<img align=”right” alt=”Cell: A Novel” src=”http://images.amazon.com/images/P/0743292332.01.SCTHUMBZZZ.jpg” />Just finished reading Cell by Stephen King. Definitely not my favorite of his; about 18 months ago I read through the entire Dark Tower series, and found it a masterful collection of characters, a thoroughly engrossing weaving of multiple story lines into one long arc, and an all-around enjoyable story. My favorite of his books is without question The Stand, which I read every few years to remember the scope, the terror, and the humanity. It’s an incredible book, one that stays with you (much like the Dark Tower series) long after you finish.

Cell isn’t in that class. It’s an engaging read, to be sure, but leaves the major questions of the book unanswered (I won’t spoil them, in case you’ve yet to read them). The premise is rather out there (even for King) – a world-wide cell phone virus infects everyone who has a cell phone, turning them into zombies (more or less). It’s hard not to compare it to The Stand, as it involves a small group of refugees battling an evil individual who has the ability to enter their thoughts, most of the population is decimated due to a worldwide plague in a short period of time, there’s most definitely a good camp and an evil camp. Ultimately it doesn’t give the payoff that The Stand did. (Unlike many previous King books, this one weighs in at a svelte 384 pages.) (Spoiler alert: you can visit his website for a brief message from him, in which he resolves one of the major questions of the book…)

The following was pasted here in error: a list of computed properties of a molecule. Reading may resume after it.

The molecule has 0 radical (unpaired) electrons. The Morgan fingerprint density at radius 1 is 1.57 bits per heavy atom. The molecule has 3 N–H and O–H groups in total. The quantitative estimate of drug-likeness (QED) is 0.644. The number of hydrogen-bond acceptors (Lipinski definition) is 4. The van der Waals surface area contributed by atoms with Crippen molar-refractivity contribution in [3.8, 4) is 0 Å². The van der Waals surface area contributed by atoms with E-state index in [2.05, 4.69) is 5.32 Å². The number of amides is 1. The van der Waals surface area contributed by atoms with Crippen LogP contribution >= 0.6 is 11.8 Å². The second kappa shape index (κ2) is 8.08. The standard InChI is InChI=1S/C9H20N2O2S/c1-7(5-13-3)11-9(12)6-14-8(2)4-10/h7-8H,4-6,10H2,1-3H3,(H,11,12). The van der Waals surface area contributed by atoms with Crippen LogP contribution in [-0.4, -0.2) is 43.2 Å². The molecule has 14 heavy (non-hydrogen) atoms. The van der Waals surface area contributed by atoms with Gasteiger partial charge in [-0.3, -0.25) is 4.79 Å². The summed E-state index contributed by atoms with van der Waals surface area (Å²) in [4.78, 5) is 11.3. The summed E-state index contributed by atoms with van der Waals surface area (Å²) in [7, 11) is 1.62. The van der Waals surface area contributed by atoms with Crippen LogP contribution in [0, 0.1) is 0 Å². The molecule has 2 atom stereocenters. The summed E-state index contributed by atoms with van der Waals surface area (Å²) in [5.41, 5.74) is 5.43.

Bottom line – not bad for a beach read, but not among his best. Fret not: his second book this year, Lisey’s Story, is due out in October.

2 responses to “Cell”

  1. Steven – Yeah, I had. I don't know if it's all, but it's certainly a bunch. Some stories are essentially novellas focused on minor characters from the Dark Tower, others are incidental coincidences. I haven't gone back to explore the connections in more detail, but that'd be fun at some point.I wonder if anyone has put together any kind of chronology of the various books so the connections are all played out more-or-less in order…

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